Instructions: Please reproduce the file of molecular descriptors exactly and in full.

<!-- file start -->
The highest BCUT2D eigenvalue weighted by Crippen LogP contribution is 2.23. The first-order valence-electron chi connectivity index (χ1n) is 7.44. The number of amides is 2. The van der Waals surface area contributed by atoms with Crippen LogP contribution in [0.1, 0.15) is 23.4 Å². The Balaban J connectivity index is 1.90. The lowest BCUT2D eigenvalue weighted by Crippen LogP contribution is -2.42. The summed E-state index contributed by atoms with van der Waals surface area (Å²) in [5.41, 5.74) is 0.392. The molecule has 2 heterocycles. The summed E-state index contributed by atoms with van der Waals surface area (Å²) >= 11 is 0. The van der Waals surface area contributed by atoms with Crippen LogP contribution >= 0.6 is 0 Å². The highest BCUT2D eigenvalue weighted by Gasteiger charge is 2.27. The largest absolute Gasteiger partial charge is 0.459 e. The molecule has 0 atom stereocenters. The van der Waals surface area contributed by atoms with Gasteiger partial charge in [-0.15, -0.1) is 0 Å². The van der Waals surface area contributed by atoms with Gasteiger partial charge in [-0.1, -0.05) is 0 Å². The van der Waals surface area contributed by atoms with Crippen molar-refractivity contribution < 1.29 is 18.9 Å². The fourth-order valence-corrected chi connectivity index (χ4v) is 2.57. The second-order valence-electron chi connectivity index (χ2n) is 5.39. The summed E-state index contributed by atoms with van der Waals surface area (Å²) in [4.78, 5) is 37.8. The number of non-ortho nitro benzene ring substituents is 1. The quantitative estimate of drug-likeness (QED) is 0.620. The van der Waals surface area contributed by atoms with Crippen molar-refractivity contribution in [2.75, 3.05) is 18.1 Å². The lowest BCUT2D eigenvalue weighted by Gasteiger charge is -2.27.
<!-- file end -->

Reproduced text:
The highest BCUT2D eigenvalue weighted by Crippen LogP contribution is 2.23. The first-order valence-electron chi connectivity index (χ1n) is 7.44. The number of amides is 2. The van der Waals surface area contributed by atoms with Crippen LogP contribution in [0.1, 0.15) is 23.4 Å². The Balaban J connectivity index is 1.90. The lowest BCUT2D eigenvalue weighted by Crippen LogP contribution is -2.42. The summed E-state index contributed by atoms with van der Waals surface area (Å²) in [5.41, 5.74) is 0.392. The molecule has 2 heterocycles. The summed E-state index contributed by atoms with van der Waals surface area (Å²) >= 11 is 0. The van der Waals surface area contributed by atoms with Crippen LogP contribution >= 0.6 is 0 Å². The highest BCUT2D eigenvalue weighted by Gasteiger charge is 2.27. The largest absolute Gasteiger partial charge is 0.459 e. The molecule has 0 atom stereocenters. The van der Waals surface area contributed by atoms with Gasteiger partial charge in [-0.15, -0.1) is 0 Å². The van der Waals surface area contributed by atoms with Gasteiger partial charge in [-0.1, -0.05) is 0 Å². The van der Waals surface area contributed by atoms with Crippen molar-refractivity contribution < 1.29 is 18.9 Å². The fourth-order valence-corrected chi connectivity index (χ4v) is 2.57. The second-order valence-electron chi connectivity index (χ2n) is 5.39. The summed E-state index contributed by atoms with van der Waals surface area (Å²) in [4.78, 5) is 37.8. The number of non-ortho nitro benzene ring substituents is 1. The quantitative estimate of drug-likeness (QED) is 0.620. The van der Waals surface area contributed by atoms with Crippen molar-refractivity contribution in [2.75, 3.05) is 18.1 Å². The lowest BCUT2D eigenvalue weighted by Gasteiger charge is -2.27.